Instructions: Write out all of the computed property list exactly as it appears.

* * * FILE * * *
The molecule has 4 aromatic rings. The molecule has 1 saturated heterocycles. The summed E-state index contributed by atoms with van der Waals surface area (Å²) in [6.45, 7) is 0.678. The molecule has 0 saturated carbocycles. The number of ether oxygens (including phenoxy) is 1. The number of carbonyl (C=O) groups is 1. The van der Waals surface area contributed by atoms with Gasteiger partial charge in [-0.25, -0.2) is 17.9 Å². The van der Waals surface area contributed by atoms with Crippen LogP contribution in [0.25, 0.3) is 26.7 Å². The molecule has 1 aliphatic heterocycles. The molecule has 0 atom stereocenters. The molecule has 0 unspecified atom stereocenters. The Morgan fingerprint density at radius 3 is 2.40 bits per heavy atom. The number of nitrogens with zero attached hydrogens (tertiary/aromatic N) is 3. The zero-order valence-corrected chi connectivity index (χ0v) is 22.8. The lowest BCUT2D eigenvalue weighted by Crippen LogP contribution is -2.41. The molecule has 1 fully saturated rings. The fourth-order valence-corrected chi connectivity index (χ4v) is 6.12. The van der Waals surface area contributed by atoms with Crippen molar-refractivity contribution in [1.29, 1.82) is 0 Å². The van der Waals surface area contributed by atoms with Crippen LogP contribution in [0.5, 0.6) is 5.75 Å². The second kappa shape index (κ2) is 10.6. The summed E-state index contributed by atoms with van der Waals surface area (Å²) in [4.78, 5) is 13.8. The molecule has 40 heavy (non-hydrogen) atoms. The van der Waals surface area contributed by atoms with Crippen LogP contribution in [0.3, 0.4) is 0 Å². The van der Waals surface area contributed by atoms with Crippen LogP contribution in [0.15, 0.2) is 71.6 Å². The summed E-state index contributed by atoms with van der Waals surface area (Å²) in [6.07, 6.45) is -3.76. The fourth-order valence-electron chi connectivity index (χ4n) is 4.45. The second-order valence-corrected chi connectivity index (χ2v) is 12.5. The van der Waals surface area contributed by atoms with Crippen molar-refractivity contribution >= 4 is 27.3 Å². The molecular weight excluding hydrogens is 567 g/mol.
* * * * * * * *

The molecule has 4 aromatic rings. The molecule has 1 saturated heterocycles. The summed E-state index contributed by atoms with van der Waals surface area (Å²) in [6.45, 7) is 0.678. The molecule has 0 saturated carbocycles. The number of ether oxygens (including phenoxy) is 1. The number of carbonyl (C=O) groups is 1. The van der Waals surface area contributed by atoms with Gasteiger partial charge in [-0.25, -0.2) is 17.9 Å². The van der Waals surface area contributed by atoms with Crippen LogP contribution in [0.25, 0.3) is 26.7 Å². The molecule has 1 aliphatic heterocycles. The molecule has 0 atom stereocenters. The molecule has 0 unspecified atom stereocenters. The Morgan fingerprint density at radius 3 is 2.40 bits per heavy atom. The number of nitrogens with zero attached hydrogens (tertiary/aromatic N) is 3. The zero-order valence-corrected chi connectivity index (χ0v) is 22.8. The lowest BCUT2D eigenvalue weighted by Crippen LogP contribution is -2.41. The molecule has 1 fully saturated rings. The fourth-order valence-corrected chi connectivity index (χ4v) is 6.12. The van der Waals surface area contributed by atoms with Crippen molar-refractivity contribution in [1.29, 1.82) is 0 Å². The van der Waals surface area contributed by atoms with Crippen LogP contribution in [0.5, 0.6) is 5.75 Å². The second kappa shape index (κ2) is 10.6. The summed E-state index contributed by atoms with van der Waals surface area (Å²) in [4.78, 5) is 13.8. The molecule has 40 heavy (non-hydrogen) atoms. The van der Waals surface area contributed by atoms with Crippen LogP contribution in [0.3, 0.4) is 0 Å². The van der Waals surface area contributed by atoms with Crippen LogP contribution in [0.15, 0.2) is 71.6 Å². The summed E-state index contributed by atoms with van der Waals surface area (Å²) in [6.07, 6.45) is -3.76. The fourth-order valence-electron chi connectivity index (χ4n) is 4.45. The second-order valence-corrected chi connectivity index (χ2v) is 12.5. The van der Waals surface area contributed by atoms with Crippen molar-refractivity contribution >= 4 is 27.3 Å². The molecular weight excluding hydrogens is 567 g/mol.